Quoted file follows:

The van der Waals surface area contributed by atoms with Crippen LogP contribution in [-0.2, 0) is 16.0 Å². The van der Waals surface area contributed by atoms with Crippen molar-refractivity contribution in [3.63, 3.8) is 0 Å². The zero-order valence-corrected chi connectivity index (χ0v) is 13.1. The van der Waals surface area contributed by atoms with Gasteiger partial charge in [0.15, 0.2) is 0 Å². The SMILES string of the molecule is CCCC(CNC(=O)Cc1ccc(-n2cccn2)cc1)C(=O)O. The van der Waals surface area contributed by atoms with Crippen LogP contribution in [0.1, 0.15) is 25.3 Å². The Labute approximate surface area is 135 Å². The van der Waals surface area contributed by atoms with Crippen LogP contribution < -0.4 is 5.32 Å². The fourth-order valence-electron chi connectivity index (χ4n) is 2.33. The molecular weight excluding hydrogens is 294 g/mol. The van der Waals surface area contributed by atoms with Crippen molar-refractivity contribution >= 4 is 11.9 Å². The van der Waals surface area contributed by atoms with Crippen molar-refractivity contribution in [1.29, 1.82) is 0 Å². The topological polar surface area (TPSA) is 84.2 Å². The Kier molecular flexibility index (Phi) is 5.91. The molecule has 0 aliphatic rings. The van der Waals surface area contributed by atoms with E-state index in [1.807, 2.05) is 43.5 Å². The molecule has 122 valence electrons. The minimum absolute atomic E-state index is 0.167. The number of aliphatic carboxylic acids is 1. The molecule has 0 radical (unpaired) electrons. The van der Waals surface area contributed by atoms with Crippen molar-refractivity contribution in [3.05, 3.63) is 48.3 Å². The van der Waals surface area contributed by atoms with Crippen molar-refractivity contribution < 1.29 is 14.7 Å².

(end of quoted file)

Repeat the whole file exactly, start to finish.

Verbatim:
The van der Waals surface area contributed by atoms with Crippen LogP contribution in [-0.2, 0) is 16.0 Å². The van der Waals surface area contributed by atoms with Crippen molar-refractivity contribution in [3.63, 3.8) is 0 Å². The zero-order valence-corrected chi connectivity index (χ0v) is 13.1. The van der Waals surface area contributed by atoms with Gasteiger partial charge in [0.15, 0.2) is 0 Å². The SMILES string of the molecule is CCCC(CNC(=O)Cc1ccc(-n2cccn2)cc1)C(=O)O. The van der Waals surface area contributed by atoms with Crippen LogP contribution in [0.1, 0.15) is 25.3 Å². The Labute approximate surface area is 135 Å². The van der Waals surface area contributed by atoms with Crippen LogP contribution < -0.4 is 5.32 Å². The fourth-order valence-electron chi connectivity index (χ4n) is 2.33. The molecular weight excluding hydrogens is 294 g/mol. The van der Waals surface area contributed by atoms with Crippen molar-refractivity contribution >= 4 is 11.9 Å². The van der Waals surface area contributed by atoms with Crippen molar-refractivity contribution in [1.29, 1.82) is 0 Å². The topological polar surface area (TPSA) is 84.2 Å². The Kier molecular flexibility index (Phi) is 5.91. The molecule has 0 aliphatic rings. The van der Waals surface area contributed by atoms with E-state index in [1.807, 2.05) is 43.5 Å². The molecule has 122 valence electrons. The minimum absolute atomic E-state index is 0.167. The number of aliphatic carboxylic acids is 1. The molecule has 0 radical (unpaired) electrons. The van der Waals surface area contributed by atoms with Crippen molar-refractivity contribution in [3.05, 3.63) is 48.3 Å². The van der Waals surface area contributed by atoms with Crippen molar-refractivity contribution < 1.29 is 14.7 Å².